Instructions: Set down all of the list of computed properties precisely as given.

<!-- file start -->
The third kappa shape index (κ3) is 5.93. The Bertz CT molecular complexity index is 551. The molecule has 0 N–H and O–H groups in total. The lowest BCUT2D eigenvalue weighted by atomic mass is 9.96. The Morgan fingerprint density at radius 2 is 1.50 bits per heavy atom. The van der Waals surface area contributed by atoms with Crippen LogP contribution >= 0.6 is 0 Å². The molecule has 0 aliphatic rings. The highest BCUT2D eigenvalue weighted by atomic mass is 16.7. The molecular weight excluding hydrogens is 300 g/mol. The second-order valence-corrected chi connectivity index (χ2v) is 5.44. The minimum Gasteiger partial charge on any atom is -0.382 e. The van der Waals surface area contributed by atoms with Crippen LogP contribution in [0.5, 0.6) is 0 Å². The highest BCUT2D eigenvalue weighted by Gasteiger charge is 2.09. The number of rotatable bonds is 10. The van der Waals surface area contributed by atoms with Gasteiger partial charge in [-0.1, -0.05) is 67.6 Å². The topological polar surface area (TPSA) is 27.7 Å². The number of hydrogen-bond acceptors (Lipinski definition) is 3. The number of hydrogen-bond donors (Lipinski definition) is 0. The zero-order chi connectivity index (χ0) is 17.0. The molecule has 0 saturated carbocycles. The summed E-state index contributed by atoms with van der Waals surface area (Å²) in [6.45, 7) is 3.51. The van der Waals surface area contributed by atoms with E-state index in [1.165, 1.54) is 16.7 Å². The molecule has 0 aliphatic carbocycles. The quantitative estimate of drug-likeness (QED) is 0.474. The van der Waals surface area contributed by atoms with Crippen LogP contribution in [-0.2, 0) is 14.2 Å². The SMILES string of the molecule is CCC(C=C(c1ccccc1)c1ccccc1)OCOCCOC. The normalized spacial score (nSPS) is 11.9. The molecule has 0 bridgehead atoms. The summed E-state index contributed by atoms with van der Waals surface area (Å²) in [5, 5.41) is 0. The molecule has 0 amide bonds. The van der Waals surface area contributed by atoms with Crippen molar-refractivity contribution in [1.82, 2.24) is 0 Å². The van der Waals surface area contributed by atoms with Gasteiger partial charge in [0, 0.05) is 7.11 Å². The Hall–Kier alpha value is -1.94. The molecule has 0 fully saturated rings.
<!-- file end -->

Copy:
The third kappa shape index (κ3) is 5.93. The Bertz CT molecular complexity index is 551. The molecule has 0 N–H and O–H groups in total. The lowest BCUT2D eigenvalue weighted by atomic mass is 9.96. The Morgan fingerprint density at radius 2 is 1.50 bits per heavy atom. The van der Waals surface area contributed by atoms with Crippen LogP contribution >= 0.6 is 0 Å². The molecule has 0 aliphatic rings. The highest BCUT2D eigenvalue weighted by atomic mass is 16.7. The molecular weight excluding hydrogens is 300 g/mol. The second-order valence-corrected chi connectivity index (χ2v) is 5.44. The minimum Gasteiger partial charge on any atom is -0.382 e. The van der Waals surface area contributed by atoms with Crippen LogP contribution in [0.5, 0.6) is 0 Å². The highest BCUT2D eigenvalue weighted by Gasteiger charge is 2.09. The number of rotatable bonds is 10. The van der Waals surface area contributed by atoms with Gasteiger partial charge in [-0.1, -0.05) is 67.6 Å². The topological polar surface area (TPSA) is 27.7 Å². The number of hydrogen-bond acceptors (Lipinski definition) is 3. The number of hydrogen-bond donors (Lipinski definition) is 0. The zero-order chi connectivity index (χ0) is 17.0. The molecule has 0 saturated carbocycles. The summed E-state index contributed by atoms with van der Waals surface area (Å²) in [6.45, 7) is 3.51. The van der Waals surface area contributed by atoms with E-state index in [1.165, 1.54) is 16.7 Å². The molecule has 0 aliphatic carbocycles. The quantitative estimate of drug-likeness (QED) is 0.474. The van der Waals surface area contributed by atoms with Crippen LogP contribution in [-0.2, 0) is 14.2 Å². The SMILES string of the molecule is CCC(C=C(c1ccccc1)c1ccccc1)OCOCCOC. The normalized spacial score (nSPS) is 11.9. The molecule has 0 bridgehead atoms. The summed E-state index contributed by atoms with van der Waals surface area (Å²) in [5, 5.41) is 0. The molecule has 0 amide bonds. The van der Waals surface area contributed by atoms with Crippen molar-refractivity contribution in [1.82, 2.24) is 0 Å². The van der Waals surface area contributed by atoms with Gasteiger partial charge in [0, 0.05) is 7.11 Å². The Hall–Kier alpha value is -1.94. The molecule has 0 fully saturated rings.